The neck - back part

Exercises and training for neck slings and whiplash injuries.

No star ratings yet.

Exercises and training for neck slings and whiplash injuries.

Neck slings, also known as whiplash or whiplash (in Danish), can instantly change your health and life situation. A simple trauma can be enough to cause prolonged neck ailments, cervical headaches, nearby muscular myalgias and lowered quality of life. Fortunately, there are things you can do yourself, in addition to qualified treatment, to know yourself better. We are talking about specific exercises and training here, but first let us take a brief look at what necklaces really are.


The neck - back part

Neck - rear part



The cause of whiplash is the rapid cervical acceleration followed by an immediate deceleration. This means that the neck does not have time to 'defend' and thus this mechanism where the head is thrown backwards and forwards can lead to damage to muscles, ligaments and tendons inside the neck. If you experience neurological symptoms after such an accident (eg pain in the arms or a feeling of decreased strength in the arms), contact the emergency department or equivalent qualified health personnel immediately.


A study called The Quebec Task Force has categorized whiplash into 5 categories:


·      Grade 0: no neck pain, stiffness, or any physical signs are noticed

·      Grade 1: neck complaints of pain, stiffness or tenderness only but no physical signs are noted by the examining physician.

·      Grade 2: neck complaints and the examining physician finds decreased range of motion and point tenderness in the neck.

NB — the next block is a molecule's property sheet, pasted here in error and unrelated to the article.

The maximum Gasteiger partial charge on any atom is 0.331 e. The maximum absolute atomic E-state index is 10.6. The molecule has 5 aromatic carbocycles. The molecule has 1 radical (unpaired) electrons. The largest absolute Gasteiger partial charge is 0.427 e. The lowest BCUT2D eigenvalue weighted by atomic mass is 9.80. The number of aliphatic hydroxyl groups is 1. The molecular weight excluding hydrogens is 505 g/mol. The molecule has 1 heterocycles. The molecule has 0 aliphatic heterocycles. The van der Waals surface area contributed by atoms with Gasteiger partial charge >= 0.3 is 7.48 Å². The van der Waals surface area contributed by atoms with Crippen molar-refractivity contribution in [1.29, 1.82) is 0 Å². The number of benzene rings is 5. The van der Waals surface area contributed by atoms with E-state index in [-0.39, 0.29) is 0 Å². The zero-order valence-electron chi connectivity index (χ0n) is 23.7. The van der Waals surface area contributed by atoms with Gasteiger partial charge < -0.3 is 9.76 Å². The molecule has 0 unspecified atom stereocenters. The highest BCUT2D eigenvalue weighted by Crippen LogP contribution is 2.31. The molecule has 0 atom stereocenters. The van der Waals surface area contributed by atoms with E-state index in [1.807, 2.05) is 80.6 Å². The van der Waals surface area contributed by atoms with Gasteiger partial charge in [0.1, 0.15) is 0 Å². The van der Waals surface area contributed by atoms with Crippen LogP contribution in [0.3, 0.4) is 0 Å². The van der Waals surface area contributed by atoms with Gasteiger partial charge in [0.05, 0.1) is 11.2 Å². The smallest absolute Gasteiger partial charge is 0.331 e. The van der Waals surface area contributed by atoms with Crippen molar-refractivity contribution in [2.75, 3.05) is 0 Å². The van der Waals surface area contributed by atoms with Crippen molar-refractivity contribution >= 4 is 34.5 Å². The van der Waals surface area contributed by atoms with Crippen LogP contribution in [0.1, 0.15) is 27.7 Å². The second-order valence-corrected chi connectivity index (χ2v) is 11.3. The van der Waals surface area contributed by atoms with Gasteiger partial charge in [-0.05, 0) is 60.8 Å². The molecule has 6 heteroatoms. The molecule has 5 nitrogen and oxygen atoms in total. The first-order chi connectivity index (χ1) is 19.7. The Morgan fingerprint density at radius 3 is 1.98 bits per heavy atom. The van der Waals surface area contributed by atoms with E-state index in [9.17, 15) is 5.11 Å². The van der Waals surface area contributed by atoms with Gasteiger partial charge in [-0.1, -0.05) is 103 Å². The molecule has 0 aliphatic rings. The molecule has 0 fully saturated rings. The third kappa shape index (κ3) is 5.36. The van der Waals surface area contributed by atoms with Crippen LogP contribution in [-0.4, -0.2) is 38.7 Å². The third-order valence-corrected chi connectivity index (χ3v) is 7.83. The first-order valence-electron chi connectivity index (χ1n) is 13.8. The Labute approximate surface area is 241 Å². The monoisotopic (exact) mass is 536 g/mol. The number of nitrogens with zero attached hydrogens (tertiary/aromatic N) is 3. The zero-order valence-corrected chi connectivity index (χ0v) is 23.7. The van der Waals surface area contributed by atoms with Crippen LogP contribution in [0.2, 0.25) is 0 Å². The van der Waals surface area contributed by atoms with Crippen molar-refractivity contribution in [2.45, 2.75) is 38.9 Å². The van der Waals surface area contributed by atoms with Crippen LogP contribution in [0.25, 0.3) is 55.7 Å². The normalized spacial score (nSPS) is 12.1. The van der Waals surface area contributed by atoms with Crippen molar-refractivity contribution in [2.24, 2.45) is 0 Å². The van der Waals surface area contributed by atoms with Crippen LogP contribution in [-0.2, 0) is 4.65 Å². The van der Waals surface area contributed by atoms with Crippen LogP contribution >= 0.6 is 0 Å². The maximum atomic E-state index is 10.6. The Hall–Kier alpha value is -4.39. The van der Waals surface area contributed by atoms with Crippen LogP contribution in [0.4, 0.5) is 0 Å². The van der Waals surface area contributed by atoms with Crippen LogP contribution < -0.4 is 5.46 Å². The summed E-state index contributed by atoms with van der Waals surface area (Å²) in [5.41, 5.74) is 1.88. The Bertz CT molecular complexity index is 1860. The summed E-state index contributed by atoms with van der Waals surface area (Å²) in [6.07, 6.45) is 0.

·      Grade 3: neck complaints plus neurological signs such as decreased deep tendon reflexes, weakness and sensory deficits.

·      Grade 4: neck complaints and fracture or dislocation, or injury to the spinal cord.


It is mainly those who fall within grade 1-2 who have the best results with musculoskeletal treatment. Grades 3-4 can, in the worst case, lead to permanent injuries, so it is therefore important that a person who has been in a neck injury gets an immediate check by ambulance personnel or a consultation at the emergency room.



Get treatment and diagnosis from a qualified healthcare professional, and then agree on the best way forward for you through proper training and specific exercises. Doctor Mark Frobb (MD) has written the book 'Surviving Whiplash: Saving Your Neck Without Losing Your Mind', which can be highly recommended if you want good exercises and good advice for the way forward. Click on the link above if you want to read more about that book.


Also read: - Pain in the neck



Did you like our article? Leave a star rating

0 replies

Leave a reply

Want to join the discussion?
Feel free to Contribute!

Write a comment

Your email address will not be published.